SABRINA SIDDIQUI, POLITICAL REPORTER, THE GUARDIAN: Well, he certainly enters the race with unparalleled name I.D., and he benefits from the legacy of the Obama years and the so-called Obama coalition of voters largely compromised of people of color and as well as millennials and single women. So I do think there's some built-in support that Joe Biden has, having come into this race as an early front-runner.

But it also means that you can't discount some of the relationships that he continues to hold with these communities of color stemming from the Obama administration's own record. And he does have some catching up to do, certainly, in South Carolina which is where African-American, in particular, play an outsized role.

And these two candidates of color, Kamala Harris and Cory Booker, they've put a lot of their organizing efforts there. And so Joe Biden will have to catch up in terms of his own infrastructure and his own fundraising.

But as people do scrutinize his record, some of his past comments on race, his handling of the Anita Hill/Clarence Thomas hearings, of course, in the early 1990s, this polling does tell us that you can't discount some of the support that he does continue to enjoy from those communities of color, those non-White voters.

BLITZER: He released, Susan, a very powerful video today -- Joe Biden -- featuring the former president, Barack Obama. Watch this.


BARACK OBAMA, FORMER PRESIDENT OF THE UNITED STATES: He could not have been a more effective partner in the progress that we've made. The best part is he's nowhere close to finished.


BLITZER: And we're told that President Obama and his folks approved the use of this image, that sound in that video.

SUSAN HENNESSEY, CNN NATIONAL SECURITY AND LEGAL ANALYST: So, certainly, Biden is going to benefit from his close relationship with Obama even if Obama doesn't make a formal endorsement in the primary. Obama is going to be one of the most, if not the single most important Democrat, in terms of securing an endorsement. Selecting someone as your vice president is a form of endorsement. It tends to -- it tends to stick. And so, certainly, we're going to see Joe Biden leaning into that,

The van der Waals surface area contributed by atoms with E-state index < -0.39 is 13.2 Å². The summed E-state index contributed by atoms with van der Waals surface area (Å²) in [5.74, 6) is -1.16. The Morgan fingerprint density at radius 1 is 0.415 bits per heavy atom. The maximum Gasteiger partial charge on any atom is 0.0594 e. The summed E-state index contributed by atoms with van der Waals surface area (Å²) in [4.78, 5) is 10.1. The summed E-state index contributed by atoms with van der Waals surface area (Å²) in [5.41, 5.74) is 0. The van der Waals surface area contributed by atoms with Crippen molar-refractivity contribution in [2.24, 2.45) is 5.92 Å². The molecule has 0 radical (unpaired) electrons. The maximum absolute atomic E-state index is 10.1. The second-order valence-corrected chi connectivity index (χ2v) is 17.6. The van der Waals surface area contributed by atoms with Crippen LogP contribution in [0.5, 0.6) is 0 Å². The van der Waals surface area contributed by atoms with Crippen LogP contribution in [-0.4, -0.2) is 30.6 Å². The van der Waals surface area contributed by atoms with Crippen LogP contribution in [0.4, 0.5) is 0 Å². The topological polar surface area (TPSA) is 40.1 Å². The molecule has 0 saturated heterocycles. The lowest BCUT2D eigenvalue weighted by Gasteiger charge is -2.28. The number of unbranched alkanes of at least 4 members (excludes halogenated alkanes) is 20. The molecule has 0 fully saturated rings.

running a little bit on Obama's record. At the end of the day, Obama and Joe Biden are very, very different people. They are very, very different candidates. One thing we can be absolutely sure of is, to the extent that Biden actually does secure the nomination, he'll be leaving -- he'll be leaning heavily on Obama in the general election.

BLITZER: And we know that, over the eight years, they had a very, very close relationship. Everybody, stick around. There's more breaking news.

The Secretary of State, Mike Pompeo, revealing here in THE SITUATION ROOM just a few moments ago that the Venezuelan President, Nicolas Maduro, was about to flee his country amid the escalating violence but one thing stopped him. We have details.


BLITZER: Happening now, breaking news. In the streets. Chaos and clashes as Venezuelans rise up against their strongman president with the backing of the Trump administration. Tonight, U.S. Secretary of State Mike Pompeo tells me the stunning events that have been happening behind the scenes in Caracas.

[18:00:00] Bigger and better. We're told that's the message President Trump wanted to send when he reached the new $2 trillion agreement with Democrats.